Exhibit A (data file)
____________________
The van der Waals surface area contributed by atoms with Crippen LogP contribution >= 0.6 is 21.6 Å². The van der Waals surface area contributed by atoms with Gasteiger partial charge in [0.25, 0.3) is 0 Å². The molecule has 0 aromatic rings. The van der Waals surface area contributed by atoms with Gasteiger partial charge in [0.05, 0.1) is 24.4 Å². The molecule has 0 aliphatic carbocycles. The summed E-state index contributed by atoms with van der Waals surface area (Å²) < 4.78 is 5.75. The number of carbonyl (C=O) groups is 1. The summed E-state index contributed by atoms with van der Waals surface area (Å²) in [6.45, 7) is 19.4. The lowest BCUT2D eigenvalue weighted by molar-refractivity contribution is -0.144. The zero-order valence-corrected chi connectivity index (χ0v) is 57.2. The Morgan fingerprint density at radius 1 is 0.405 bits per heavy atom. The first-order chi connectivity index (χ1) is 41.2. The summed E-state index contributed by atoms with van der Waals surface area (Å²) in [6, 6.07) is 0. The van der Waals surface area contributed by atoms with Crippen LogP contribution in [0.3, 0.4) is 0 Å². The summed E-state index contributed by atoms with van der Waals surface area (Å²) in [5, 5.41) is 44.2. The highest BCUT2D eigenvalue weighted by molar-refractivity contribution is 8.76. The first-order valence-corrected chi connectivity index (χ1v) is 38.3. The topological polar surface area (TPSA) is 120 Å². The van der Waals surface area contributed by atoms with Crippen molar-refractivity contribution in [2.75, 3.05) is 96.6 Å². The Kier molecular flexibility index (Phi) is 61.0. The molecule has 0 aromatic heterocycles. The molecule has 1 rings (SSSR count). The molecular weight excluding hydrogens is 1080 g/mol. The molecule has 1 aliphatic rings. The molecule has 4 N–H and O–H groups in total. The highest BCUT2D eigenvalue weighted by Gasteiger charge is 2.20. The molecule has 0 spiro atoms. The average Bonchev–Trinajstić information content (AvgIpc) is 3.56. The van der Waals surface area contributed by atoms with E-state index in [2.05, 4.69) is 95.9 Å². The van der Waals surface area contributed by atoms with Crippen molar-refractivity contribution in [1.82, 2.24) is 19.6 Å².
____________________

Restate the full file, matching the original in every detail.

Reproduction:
The van der Waals surface area contributed by atoms with Crippen LogP contribution >= 0.6 is 21.6 Å². The van der Waals surface area contributed by atoms with Gasteiger partial charge in [0.25, 0.3) is 0 Å². The molecule has 0 aromatic rings. The van der Waals surface area contributed by atoms with Gasteiger partial charge in [0.05, 0.1) is 24.4 Å². The molecule has 0 aliphatic carbocycles. The summed E-state index contributed by atoms with van der Waals surface area (Å²) < 4.78 is 5.75. The number of carbonyl (C=O) groups is 1. The summed E-state index contributed by atoms with van der Waals surface area (Å²) in [6.45, 7) is 19.4. The lowest BCUT2D eigenvalue weighted by molar-refractivity contribution is -0.144. The zero-order valence-corrected chi connectivity index (χ0v) is 57.2. The Morgan fingerprint density at radius 1 is 0.405 bits per heavy atom. The first-order chi connectivity index (χ1) is 41.2. The summed E-state index contributed by atoms with van der Waals surface area (Å²) in [6, 6.07) is 0. The van der Waals surface area contributed by atoms with Crippen LogP contribution in [0.3, 0.4) is 0 Å². The summed E-state index contributed by atoms with van der Waals surface area (Å²) in [5, 5.41) is 44.2. The highest BCUT2D eigenvalue weighted by molar-refractivity contribution is 8.76. The first-order valence-corrected chi connectivity index (χ1v) is 38.3. The topological polar surface area (TPSA) is 120 Å². The van der Waals surface area contributed by atoms with Crippen molar-refractivity contribution in [2.75, 3.05) is 96.6 Å². The Kier molecular flexibility index (Phi) is 61.0. The molecule has 0 aromatic heterocycles. The molecule has 1 rings (SSSR count). The molecular weight excluding hydrogens is 1080 g/mol. The molecule has 1 aliphatic rings. The molecule has 4 N–H and O–H groups in total. The highest BCUT2D eigenvalue weighted by Gasteiger charge is 2.20. The molecule has 0 spiro atoms. The average Bonchev–Trinajstić information content (AvgIpc) is 3.56. The van der Waals surface area contributed by atoms with E-state index in [2.05, 4.69) is 95.9 Å². The van der Waals surface area contributed by atoms with Crippen molar-refractivity contribution in [1.82, 2.24) is 19.6 Å².